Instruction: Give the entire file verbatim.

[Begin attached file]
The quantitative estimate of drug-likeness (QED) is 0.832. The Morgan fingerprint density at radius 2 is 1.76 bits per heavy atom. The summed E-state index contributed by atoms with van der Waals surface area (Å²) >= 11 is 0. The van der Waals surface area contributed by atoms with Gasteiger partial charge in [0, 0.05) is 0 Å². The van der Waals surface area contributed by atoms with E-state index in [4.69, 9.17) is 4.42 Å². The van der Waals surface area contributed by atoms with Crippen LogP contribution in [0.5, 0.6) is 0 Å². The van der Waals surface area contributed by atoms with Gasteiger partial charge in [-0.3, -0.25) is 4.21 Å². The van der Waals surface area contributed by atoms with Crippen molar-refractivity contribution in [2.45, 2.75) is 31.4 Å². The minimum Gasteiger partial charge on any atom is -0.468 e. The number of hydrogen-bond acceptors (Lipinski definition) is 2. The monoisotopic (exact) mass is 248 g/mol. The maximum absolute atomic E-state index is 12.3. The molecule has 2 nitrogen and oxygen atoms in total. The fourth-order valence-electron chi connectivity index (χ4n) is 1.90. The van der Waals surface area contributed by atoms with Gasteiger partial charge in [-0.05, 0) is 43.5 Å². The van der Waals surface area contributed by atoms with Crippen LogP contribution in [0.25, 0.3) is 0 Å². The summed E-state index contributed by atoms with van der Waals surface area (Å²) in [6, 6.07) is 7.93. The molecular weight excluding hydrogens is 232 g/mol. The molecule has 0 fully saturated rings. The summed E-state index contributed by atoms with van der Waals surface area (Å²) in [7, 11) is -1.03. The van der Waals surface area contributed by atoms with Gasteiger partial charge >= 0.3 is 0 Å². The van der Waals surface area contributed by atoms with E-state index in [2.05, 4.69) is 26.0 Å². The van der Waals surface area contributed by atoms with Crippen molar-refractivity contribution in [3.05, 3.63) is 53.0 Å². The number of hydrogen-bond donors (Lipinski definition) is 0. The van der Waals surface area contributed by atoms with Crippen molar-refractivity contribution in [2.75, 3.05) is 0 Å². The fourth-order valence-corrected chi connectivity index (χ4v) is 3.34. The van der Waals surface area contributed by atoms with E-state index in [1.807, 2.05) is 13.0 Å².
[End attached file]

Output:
The quantitative estimate of drug-likeness (QED) is 0.832. The Morgan fingerprint density at radius 2 is 1.76 bits per heavy atom. The summed E-state index contributed by atoms with van der Waals surface area (Å²) >= 11 is 0. The van der Waals surface area contributed by atoms with Gasteiger partial charge in [0, 0.05) is 0 Å². The van der Waals surface area contributed by atoms with E-state index in [4.69, 9.17) is 4.42 Å². The van der Waals surface area contributed by atoms with Crippen LogP contribution in [0.5, 0.6) is 0 Å². The van der Waals surface area contributed by atoms with Gasteiger partial charge in [-0.3, -0.25) is 4.21 Å². The van der Waals surface area contributed by atoms with Crippen molar-refractivity contribution in [2.45, 2.75) is 31.4 Å². The minimum Gasteiger partial charge on any atom is -0.468 e. The number of hydrogen-bond acceptors (Lipinski definition) is 2. The monoisotopic (exact) mass is 248 g/mol. The maximum absolute atomic E-state index is 12.3. The molecule has 2 nitrogen and oxygen atoms in total. The fourth-order valence-electron chi connectivity index (χ4n) is 1.90. The van der Waals surface area contributed by atoms with Gasteiger partial charge in [-0.05, 0) is 43.5 Å². The van der Waals surface area contributed by atoms with Crippen LogP contribution in [0.25, 0.3) is 0 Å². The summed E-state index contributed by atoms with van der Waals surface area (Å²) in [6, 6.07) is 7.93. The molecular weight excluding hydrogens is 232 g/mol. The molecule has 0 fully saturated rings. The summed E-state index contributed by atoms with van der Waals surface area (Å²) in [7, 11) is -1.03. The van der Waals surface area contributed by atoms with Gasteiger partial charge >= 0.3 is 0 Å². The van der Waals surface area contributed by atoms with E-state index in [2.05, 4.69) is 26.0 Å². The van der Waals surface area contributed by atoms with Crippen molar-refractivity contribution in [3.05, 3.63) is 53.0 Å². The number of hydrogen-bond donors (Lipinski definition) is 0. The van der Waals surface area contributed by atoms with Crippen molar-refractivity contribution in [2.75, 3.05) is 0 Å². The fourth-order valence-corrected chi connectivity index (χ4v) is 3.34. The van der Waals surface area contributed by atoms with E-state index in [1.807, 2.05) is 13.0 Å².